Greenwald also correctly points out in their correspondence that it is impossible not to come from some perspective on any question. As journalist Alexander Cockburn pointed out in a talk he gave at my university a number of years ago, the way that mainstream journalists smuggle in their perspective is by deciding who to quote and what to quote from in their stories. Interpretively framing the world is something that all of us, not just journalists, do all of the time. We cannot avoid doing so. We make choices even when we are not aware that we are doing so by the decisions we must make in keeping or discarding material in our storytelling. When students ask me whether I want to know their opinions in their student papers I tell them that they cannot avoid showing me what they think but that I want to hear it via primarily the words and works of the people they are reading, not in the form of “I think that …” This is to train people to take seriously what those they are reading are saying and showing me that they can appropriately use those authors’ works and words in constructing an analytical and insightful paper that is supported by evidence and sophistication of reasoning.

Keller thinks that what Greenwald does is not really so different from the advocacy that Fox News engages in. Fox News, however, infamously calls itself “fair and balanced.” Greenwald does not pretend that he is “fair and balanced” the way that Fox pretends. Imagine if Fox News were to be as honest as Greenwald and declare themselves to be what they are in fact: advocates for the Republican Party?

The way to the truth, if that’s what one wants (not everyone does, some people want that which advances their own interests, truth or not), is to look at all of the evidence and to fairly represent what the different positions are, but one can not ever truly be wholly objective or impartial. What is key is that one is consciously pursuing the truth, rather than what might narrowly serve one’s own personal interests, independent of the truth. If what you see as in your and others’ highest interests as whatever is true, no matter how hard that truth might be, no matter whether or not that truth embarrasses or harms you and yours’ reputations, and irrespective of whether that truth requires that you revise what you’ve been doing or thinking, then truth can be found through the process of the full exchange of views. In other words, the way to the truth isn’t through some kind of counterfactual style that all too narrowly defines what the “two sides” are (there are usually more than two sides to a question in any case) as the Times does it. Nor is it through pretending that wholly objective positions exist, because they do not. But the commitment to the truth is possible and is necessary to the finding of truth.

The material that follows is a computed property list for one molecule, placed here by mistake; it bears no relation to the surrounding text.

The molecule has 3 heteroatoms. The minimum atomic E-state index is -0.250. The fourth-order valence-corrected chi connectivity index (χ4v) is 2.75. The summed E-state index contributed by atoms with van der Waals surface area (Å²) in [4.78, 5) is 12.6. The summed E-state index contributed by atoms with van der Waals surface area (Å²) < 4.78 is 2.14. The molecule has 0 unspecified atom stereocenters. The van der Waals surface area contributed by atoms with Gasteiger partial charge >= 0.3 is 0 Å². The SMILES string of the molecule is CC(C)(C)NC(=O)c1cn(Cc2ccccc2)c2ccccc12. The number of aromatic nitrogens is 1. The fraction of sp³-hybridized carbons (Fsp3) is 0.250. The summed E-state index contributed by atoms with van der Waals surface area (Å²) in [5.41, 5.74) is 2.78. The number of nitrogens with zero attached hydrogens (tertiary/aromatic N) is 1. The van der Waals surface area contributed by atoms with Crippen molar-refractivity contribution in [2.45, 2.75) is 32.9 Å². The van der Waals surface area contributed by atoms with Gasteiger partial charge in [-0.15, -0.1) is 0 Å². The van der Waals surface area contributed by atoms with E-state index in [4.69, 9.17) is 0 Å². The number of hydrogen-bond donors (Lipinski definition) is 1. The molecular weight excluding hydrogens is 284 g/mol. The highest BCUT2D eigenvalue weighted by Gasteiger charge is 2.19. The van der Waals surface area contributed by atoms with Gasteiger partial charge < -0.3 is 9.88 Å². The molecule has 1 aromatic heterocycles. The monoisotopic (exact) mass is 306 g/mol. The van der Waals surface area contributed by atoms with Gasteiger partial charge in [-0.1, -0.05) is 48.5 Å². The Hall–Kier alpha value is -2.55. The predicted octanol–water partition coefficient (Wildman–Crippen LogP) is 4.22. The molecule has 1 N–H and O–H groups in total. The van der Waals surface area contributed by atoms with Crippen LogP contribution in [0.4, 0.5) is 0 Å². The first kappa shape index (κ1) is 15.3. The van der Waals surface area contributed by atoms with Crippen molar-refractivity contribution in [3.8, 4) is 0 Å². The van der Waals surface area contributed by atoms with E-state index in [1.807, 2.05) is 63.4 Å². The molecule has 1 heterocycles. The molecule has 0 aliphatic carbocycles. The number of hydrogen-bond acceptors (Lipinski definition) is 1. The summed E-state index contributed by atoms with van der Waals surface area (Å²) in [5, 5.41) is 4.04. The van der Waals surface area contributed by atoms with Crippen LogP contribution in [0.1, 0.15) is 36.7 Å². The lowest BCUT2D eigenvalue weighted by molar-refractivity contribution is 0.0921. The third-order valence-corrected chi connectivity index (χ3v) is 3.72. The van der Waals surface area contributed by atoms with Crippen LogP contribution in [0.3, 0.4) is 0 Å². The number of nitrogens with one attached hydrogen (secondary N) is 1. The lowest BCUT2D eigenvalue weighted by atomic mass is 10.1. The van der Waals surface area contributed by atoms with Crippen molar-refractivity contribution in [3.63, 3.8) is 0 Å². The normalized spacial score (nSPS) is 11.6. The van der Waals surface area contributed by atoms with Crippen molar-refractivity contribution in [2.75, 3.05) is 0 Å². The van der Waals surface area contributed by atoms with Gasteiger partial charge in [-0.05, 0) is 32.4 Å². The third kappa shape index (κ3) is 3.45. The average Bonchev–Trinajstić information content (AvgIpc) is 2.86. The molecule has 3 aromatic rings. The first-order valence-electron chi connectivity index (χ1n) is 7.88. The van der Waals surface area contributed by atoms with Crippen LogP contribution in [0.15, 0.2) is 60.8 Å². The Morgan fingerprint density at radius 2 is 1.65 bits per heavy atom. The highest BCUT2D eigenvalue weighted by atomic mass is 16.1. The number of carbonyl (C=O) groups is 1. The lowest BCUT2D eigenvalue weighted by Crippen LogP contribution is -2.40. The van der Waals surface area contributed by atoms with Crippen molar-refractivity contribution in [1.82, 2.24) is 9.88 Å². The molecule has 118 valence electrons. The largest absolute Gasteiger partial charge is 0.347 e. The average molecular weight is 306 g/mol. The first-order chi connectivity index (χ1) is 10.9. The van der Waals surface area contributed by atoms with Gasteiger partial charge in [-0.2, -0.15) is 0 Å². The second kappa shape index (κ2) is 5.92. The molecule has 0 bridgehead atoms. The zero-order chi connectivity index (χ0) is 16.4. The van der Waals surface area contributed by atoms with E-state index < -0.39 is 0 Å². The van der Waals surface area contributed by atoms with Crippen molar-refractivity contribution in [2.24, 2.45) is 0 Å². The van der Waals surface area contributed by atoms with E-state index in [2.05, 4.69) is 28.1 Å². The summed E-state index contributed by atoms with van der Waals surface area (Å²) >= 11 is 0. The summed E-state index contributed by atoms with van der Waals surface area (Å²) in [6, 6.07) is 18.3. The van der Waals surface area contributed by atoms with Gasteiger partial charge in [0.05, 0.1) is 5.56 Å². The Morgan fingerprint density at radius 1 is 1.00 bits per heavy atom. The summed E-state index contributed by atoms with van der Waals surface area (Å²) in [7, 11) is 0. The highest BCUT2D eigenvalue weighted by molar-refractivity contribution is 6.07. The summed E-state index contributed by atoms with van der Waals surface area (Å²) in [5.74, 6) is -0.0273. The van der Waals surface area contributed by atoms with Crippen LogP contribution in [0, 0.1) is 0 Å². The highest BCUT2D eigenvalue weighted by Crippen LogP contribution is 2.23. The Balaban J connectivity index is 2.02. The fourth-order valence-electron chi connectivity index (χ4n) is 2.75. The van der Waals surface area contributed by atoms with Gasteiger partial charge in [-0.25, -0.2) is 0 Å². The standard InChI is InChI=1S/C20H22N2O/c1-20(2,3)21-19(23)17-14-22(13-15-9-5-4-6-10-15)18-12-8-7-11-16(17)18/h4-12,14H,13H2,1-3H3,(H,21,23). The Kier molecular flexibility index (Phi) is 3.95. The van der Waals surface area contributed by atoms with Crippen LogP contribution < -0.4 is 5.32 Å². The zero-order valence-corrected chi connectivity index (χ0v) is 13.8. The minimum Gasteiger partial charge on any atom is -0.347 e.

Fearlessness in the pursuit of truth is what is needed. If you’re truly interested in the truth and in what best serves the public interest, then even if you find out that you have been wrong about something because someone points it out to you in the course of a debate, isn’t that a very good thing to learn? If you learn that you’ve been wrong, then you can correct it. Ego should have nothing to do with the pursuit of truth. Finding out what is true proceeds through a process of discussion and debate since no one individual (or group) is so perfect and so superior in their abilities that they can single-handedly determine the truth absent discussion and debate. Sometimes your most avid opponents, who actually wish you ill, can be the source of exceptionally important pieces of the truth. That is why truth is not a product of who someone is or what their intentions are; truth is true no matter who says it.

Partisanship, overt or covert, cannot be escaped. But one can be a partisan (who can avoid it?) and honor what the facts say. Those who think that they are non-partisan are fooling themselves or trying to fool others. Non-partisanship is not possible, as even the refusing to take a side has the result of siding with those who are in the dominant position. Being a partisan on behalf of the truth is what we need more and more and more of.